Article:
Posters don't tone down their views for the season of goodwill, but the "Book Club" discussion on Christ was surprisingly free of the usual religious sniping, and excellent. Intellectuals are always fair game—see this "Chatterbox"—and Brendan Skwire said, "Calling X an intellectual is like calling ketchup a vegetable." Click here to find out who X is.
Subject: Winning Ways
Re: "War Stories: Who Won the Pentagon's Other War?"
Date: Dec 20 10:59 a.m. PT
Judging who won a war on the basis of who fired the actual rounds is correct but superficial. … As someone who briefly commanded a Class VII supply company, I can tell you the United States wins because it supports its soldiers better. We can re-supply faster, evacuate wounded faster, get replacements in faster, and fix damaged gear faster. Every nation in the world has hard men who will die for a cause. The United States knows how to support its warriors so that they often don't have to.
Subject: New Life
Re: "Frame Game: Everyone's a Twinner"
Date: Thu Dec 27 6:28 p.m. PT
"Soul" is the word I think everyone's tiptoeing around. This is clearest when we're talking about the bright line at the point where an embryo is no longer capable of dividing. "It could be one body or two bodies, so maybe it's nobody" can be rephrased, more truthfully but less pithily as follows: "At some point in its development, a human takes on an immortal soul and therefore the status of an actual human being. Twins both have souls. Therefore, this 'ensouling' process must take place some time after the twinning has happened or decisively failed to happen. So up to that point, it's just a lump of cells."
Subject: Music for Hard Times
Re: "Culturebox: Unto Us a Hit Is Born"
Date: Wed Dec 19 2:12 p.m. PT
I'm old now. I have spent most of my life in men-only environments, firstly at boy's schools then among soldiers, seamen, and oilmen. Hairy-legged, profane toughs, a lot of them bad bastards. But, I have yet to see a focs'l, a camp, or a bar that wasn't a somber and empty and subdued place on Christmas Eve or even at Easter. If [Handel's] Messiah is still popular it's because the message hasn't changed. The theme subdues all types. God is good and we are not, he has provided a savior. As long as sentiment can give our eyes humidity Handel could induce it. You could play it an al-Qaida prison and the effect would be the same I reckon.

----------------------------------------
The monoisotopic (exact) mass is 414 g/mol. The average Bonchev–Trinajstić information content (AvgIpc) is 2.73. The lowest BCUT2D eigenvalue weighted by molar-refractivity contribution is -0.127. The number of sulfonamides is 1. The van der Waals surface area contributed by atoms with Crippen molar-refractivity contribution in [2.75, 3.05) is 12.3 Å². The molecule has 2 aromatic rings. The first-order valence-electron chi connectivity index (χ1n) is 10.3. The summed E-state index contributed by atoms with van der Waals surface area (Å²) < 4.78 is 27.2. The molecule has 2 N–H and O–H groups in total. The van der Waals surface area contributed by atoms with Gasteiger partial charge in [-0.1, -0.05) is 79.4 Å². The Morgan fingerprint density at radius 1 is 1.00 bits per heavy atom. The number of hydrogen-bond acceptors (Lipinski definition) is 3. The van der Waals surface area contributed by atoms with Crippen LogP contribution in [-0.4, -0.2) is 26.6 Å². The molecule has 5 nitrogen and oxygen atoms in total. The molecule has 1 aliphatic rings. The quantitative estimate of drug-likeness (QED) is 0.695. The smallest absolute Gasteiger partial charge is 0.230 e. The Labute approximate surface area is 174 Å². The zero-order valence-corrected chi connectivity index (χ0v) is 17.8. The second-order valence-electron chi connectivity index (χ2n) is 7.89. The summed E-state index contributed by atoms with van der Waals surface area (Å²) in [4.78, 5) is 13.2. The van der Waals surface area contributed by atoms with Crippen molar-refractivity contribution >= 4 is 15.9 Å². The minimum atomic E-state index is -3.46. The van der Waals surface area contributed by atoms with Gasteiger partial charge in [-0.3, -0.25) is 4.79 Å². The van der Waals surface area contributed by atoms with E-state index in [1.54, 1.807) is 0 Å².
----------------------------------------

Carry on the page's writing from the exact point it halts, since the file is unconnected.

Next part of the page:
Subject: Religion for Hard Times
Re: "The Book Club: Christ"
Date: Thu Dec 20 10:42 a.m. PT
As religion becomes stricter, it becomes more popular. … If you don't believe me, compare Southern Baptists to Unitarians over the last 30 years. There was a need in the ancient world for that certainty. … In a collapsing world, pagan religions offered gossip about the gods and the vague promise of life in a silent underworld. Christianity, for all its faults, offered paradise if one followed guidelines in a cruel, short life. If you wake up every morning threatened by plague or barbarians, sex loses importance.
Some posts have to be read in full. Raphael took the idea that "In the worldview of Bin Laden and Ann Coulter, you can get on the right side by changing your religion. In the worldview of Saddam and Hitler, you can't" from this "Frame Game" and ran with it—find the priceless result here. (And see what else Raphael is up to at the end of this "Moneybox.")
Posters are discussing big issues in "Best of the Fray" these days. Fine threads were started by ADAS, on good and evil, here, and by Bluto, on intelligence, here. But there's still room for contests: The latest one is for the best self-flame, and there is even a rather spectacular prize on offer ...
Claude Scales suggested that some words and phrases should be banned from the Fray—no, not the ones that break our rules but vogue words such as "closure." Of course, Fraysters had candidates: "issues," "soulmate," "network," "respite," "dysfunctional." We'd ask, "What's your take on this?" but Janet wants that banned, too.